Last weekend past I went out on a single night camping trip at the Bushtrail holiday camp past Magaliesburg for an evening of stargazing hosted by The Exploration Society of Southern Africa with the assistance of The Astronomical Society of Southern Africa.
Bushtrails was selected for its distance from Johannesburg (or any other town), the fact that they had camping facilities , an open rugby field to set up the telescopes for the evening, as well as the fact that nearby neighbours were kind enough to keep their outside lights off during the night.
The stargazing actually started at around 4pm when the first astronomer setup his solar telescope and pointed it at the sun (the most obvious star in the sky :-/ )
The sun was being relatively active on the day and it was great fun looking through this heavily filtered telescope to view the solar prominences and solar filaments (solar flares & sun spots) in real-time.
The other telescopes for the regular night sky stargazing were all set up by time the sun set and it was very interesting to note that most of the guys has very large home-made reflecting telescopes.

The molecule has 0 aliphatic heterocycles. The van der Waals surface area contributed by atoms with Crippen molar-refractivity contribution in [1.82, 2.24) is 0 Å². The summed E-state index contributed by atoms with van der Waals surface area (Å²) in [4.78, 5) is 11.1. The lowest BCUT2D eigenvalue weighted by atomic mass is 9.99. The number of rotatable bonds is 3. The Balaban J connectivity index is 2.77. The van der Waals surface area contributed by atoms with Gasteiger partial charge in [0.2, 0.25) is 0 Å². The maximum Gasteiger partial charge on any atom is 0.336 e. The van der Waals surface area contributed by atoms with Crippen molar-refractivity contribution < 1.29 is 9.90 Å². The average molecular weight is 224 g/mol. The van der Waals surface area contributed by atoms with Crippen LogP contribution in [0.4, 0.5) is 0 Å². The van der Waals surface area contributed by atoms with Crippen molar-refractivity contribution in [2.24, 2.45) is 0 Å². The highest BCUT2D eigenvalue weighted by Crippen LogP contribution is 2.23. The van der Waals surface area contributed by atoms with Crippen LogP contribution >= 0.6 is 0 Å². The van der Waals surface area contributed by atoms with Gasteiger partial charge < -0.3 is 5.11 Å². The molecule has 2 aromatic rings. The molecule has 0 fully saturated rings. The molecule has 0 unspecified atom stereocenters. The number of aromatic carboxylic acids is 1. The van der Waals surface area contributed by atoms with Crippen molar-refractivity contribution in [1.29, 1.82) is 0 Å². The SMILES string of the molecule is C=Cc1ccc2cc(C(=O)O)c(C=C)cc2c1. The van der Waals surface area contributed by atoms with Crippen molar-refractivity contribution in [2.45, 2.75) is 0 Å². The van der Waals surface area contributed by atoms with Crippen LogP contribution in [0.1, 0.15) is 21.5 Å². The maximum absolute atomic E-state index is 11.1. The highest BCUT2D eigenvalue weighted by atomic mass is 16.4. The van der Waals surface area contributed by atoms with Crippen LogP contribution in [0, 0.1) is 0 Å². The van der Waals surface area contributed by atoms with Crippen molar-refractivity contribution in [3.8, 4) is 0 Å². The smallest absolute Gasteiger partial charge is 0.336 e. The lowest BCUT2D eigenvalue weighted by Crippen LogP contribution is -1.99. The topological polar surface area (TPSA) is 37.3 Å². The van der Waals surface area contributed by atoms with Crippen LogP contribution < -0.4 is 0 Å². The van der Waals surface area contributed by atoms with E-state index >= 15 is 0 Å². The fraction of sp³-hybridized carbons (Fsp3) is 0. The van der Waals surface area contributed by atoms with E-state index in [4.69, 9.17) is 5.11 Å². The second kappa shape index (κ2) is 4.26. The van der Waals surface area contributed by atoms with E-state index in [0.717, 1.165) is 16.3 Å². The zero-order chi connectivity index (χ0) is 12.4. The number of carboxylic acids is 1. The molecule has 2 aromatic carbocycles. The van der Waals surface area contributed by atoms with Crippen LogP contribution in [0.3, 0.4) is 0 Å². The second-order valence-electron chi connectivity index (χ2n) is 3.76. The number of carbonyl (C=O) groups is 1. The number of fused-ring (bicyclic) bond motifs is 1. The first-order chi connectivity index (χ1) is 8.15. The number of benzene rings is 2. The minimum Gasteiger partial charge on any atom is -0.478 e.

The early evening was spent focussing on the Spica, Saturn, Mars set – with Saturn being the main focus – the rings around Saturn being in clear view even when using the weakest of telescopes available that evening.
Late night sights
The rest of the night (from 19h00 to 04h00) had various smaller astronomical sights to view, the rise of the Andromeda galaxy, Uranus, various globular clusters, a faint comet and a couple of shooting stars – an educational and fun evening all around.
Camping in the cold!
The evening was a chilly one, and I discovered that having a good sleeping bag (rated correctly for the cold) is very important. Not having one for the evening (my current sleeping bag is old, worn and definitely not sub-zero rated) left me fully clothed, in a tent, in the sleeping bag, shivering without stop – one of my most uncomfortable camping nights ever! Lesson learnt – I’m getting a new sleeping bag next week.